Jan 2011 29

The Company Men is a fine little drama that rings very true and features a bevy of fine performances that help elevate this modern tale of job loss despair.

Our story follows Bobby Walker who is a rising future executive type at GTX, a transportation company that gets laid off when the recession kicks into high gear; along with the majority of his co-workers.  Walker doesn’t know how to deal with himself and as he tries to find a new job and can barely get an interview, let alone a job at the standard he once had.  The world of GTX is crumbling elsewhere as well as the upper executives are at odds with one another.  Gene McClary has been a lifelong partner and friend of GTX’s president James Salinger, but when Salinger cuts 2/3 of McClary’s division tensions grow between the two.  Lastly, Phil Woodward is a lifelong GTX’er who worked his way from the factory floor to upper management but when the heads start to roll he begins to stress out and become obsessed with when he will hit the chopping block.

Now, the biggest fault of the film I think is its inability to connect with the middle class of our country in the sense that we are watching a bunch of the wealthiest people in our country sulk and fret over their inability to be very wealthy.  The film is also almost fantasy when it comes to Gene McClary because you rarely, if ever, hear any stories about top level executives covering anyone’s ass but their own.  Having said that, I was still able to connect with the film and sympathize with the characters and the emotions they are feeling, Walker most of all.  Not to drag myself into it but having been laid off myself it wasn’t hard to connect with the feeling of not wanting to take a job less than what you had and your pride is on the table daily as you try and find your next step.

The film is finely made and moves right along.  The tone of the film strikes a near perfect balance between the drama and spurts of humor, mostly from Walker, and while dealing with a potentially deathly serious subject matter the films weight is never overwhelming.  The characters are also exceedingly real and believable with all the actors providing a lived in turn that doesn’t fit any one type.  The most unbelievable bit of the film is actually the nature of the ending and its bit too rosy of a conclusion for some of the characters.  There is one large dose of reality thrown into the third act but I can’t quite buy into the ending and the sap that gets laid on a bit too much in the end.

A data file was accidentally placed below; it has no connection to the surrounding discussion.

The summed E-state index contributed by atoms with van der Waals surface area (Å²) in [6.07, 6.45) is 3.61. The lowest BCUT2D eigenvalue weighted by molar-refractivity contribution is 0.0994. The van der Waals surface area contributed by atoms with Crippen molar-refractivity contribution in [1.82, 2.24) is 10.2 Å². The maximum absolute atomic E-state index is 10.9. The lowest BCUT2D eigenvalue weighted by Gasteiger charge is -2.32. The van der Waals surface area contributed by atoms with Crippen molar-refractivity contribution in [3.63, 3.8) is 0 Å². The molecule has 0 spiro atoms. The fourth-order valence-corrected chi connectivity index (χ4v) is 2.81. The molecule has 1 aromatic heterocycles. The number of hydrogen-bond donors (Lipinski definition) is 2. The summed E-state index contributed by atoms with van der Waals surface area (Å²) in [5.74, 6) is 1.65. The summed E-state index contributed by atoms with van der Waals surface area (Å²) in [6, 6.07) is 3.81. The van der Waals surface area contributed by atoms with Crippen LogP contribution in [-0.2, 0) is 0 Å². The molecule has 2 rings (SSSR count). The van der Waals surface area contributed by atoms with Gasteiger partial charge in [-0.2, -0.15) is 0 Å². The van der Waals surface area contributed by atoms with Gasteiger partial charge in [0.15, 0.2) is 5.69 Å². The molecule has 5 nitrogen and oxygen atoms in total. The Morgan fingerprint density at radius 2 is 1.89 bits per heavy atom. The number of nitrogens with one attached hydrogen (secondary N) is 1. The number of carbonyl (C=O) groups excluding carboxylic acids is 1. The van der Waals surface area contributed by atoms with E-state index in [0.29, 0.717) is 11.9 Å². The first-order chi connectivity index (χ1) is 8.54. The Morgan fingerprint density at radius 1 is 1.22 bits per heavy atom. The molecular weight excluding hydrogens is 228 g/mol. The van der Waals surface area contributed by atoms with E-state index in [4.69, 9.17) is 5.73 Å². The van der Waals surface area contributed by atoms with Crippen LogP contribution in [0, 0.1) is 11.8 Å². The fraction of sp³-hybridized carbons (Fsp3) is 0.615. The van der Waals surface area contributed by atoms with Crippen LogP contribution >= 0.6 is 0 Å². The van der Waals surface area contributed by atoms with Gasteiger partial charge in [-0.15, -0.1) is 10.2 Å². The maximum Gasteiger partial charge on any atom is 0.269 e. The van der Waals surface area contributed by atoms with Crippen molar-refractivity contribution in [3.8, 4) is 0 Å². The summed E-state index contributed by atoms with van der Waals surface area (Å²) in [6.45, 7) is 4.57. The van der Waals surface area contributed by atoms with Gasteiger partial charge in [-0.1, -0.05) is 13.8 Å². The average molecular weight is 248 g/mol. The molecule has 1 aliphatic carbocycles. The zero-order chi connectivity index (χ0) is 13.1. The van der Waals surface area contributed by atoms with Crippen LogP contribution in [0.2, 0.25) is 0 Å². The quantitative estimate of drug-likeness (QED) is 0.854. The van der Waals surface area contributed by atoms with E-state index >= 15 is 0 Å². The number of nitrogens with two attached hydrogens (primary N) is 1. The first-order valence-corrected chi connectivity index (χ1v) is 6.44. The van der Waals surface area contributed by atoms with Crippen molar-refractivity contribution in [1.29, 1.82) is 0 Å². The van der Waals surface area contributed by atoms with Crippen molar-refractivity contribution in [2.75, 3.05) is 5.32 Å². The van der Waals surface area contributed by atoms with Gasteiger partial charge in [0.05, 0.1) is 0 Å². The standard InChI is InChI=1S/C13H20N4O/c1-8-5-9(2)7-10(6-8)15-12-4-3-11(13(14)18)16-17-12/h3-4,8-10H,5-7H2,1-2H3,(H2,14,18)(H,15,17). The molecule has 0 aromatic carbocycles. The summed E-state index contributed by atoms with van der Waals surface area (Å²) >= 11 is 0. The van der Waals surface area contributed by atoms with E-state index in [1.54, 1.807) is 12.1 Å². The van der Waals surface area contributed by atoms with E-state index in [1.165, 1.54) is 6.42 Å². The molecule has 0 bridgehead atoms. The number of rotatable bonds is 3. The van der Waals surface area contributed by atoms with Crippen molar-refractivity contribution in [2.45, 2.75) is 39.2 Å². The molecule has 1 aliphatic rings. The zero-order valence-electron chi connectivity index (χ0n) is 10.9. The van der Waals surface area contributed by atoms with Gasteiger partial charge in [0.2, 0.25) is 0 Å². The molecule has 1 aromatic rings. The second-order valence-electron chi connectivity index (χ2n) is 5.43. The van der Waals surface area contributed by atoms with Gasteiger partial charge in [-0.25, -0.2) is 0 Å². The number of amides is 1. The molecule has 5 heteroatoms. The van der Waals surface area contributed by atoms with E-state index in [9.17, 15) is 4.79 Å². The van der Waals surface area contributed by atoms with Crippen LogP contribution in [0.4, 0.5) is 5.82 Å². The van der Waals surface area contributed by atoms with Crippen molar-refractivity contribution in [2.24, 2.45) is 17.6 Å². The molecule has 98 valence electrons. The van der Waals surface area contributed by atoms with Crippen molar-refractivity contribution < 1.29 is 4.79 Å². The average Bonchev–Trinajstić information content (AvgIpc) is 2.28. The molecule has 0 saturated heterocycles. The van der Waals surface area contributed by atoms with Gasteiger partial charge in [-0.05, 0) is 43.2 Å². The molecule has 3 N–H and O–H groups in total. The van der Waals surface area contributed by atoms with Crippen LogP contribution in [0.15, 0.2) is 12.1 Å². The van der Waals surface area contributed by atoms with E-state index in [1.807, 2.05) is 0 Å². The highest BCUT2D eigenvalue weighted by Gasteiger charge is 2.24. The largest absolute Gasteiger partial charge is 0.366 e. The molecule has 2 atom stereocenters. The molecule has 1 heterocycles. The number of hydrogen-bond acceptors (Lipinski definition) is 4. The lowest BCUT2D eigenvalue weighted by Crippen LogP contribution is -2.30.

The cast is full of talent, starting with Ben Affleck as Walker, who delivers one of his finer performances in a while.  Between his work here and all around talent in The Town, Affleck, is having his best year in film since possibly Good Will Hunting.  Affleck captures the inner battle of Walker and his desire to remain prideful while he struggles with unemployment.  Tommy Lee Jones plays McClary well as the executive with a heart and while his character is sort of a fantasy Jones makes it believable.  Chris Cooper plays a familiar role for him but he plays the grizzled and hardnosed veteran as good as anyone.  Maria Bello’s character is the most underdeveloped of the main characters but she captures the goal of the role which is to facilitate the emotional needs of those around her.  Rosemarie DeWitt is also sharp as usual as Walker’s wife and she gives the film its firmest footing in the non corporate world.  Kevin Costner provides some further grounding as DeWitt’s brother as well as some of the film’s further comic relief.  Craig T. Nelson rounds out the cast as Salinger and he is more than convincing as the C.E.O. that is as big of a jerk as you expect him to be.

In the end, The Company Men is a timely film that is full of a great actors doing fine work.  The film keeps its potentially depressing subject matter light, yet real, and never wastes a beat along the way.  John Wells’ debut is a quality first outing and if he is able to continue to round up fine casts like this he could have a prosperous feature future.  Anyone that has gone through some tough times as of late will be able to connect to this film but beyond that should be an enjoyable drama for those looking for a bit of optimism left in this mess of a situation our country has been in.

The Company Men is a B


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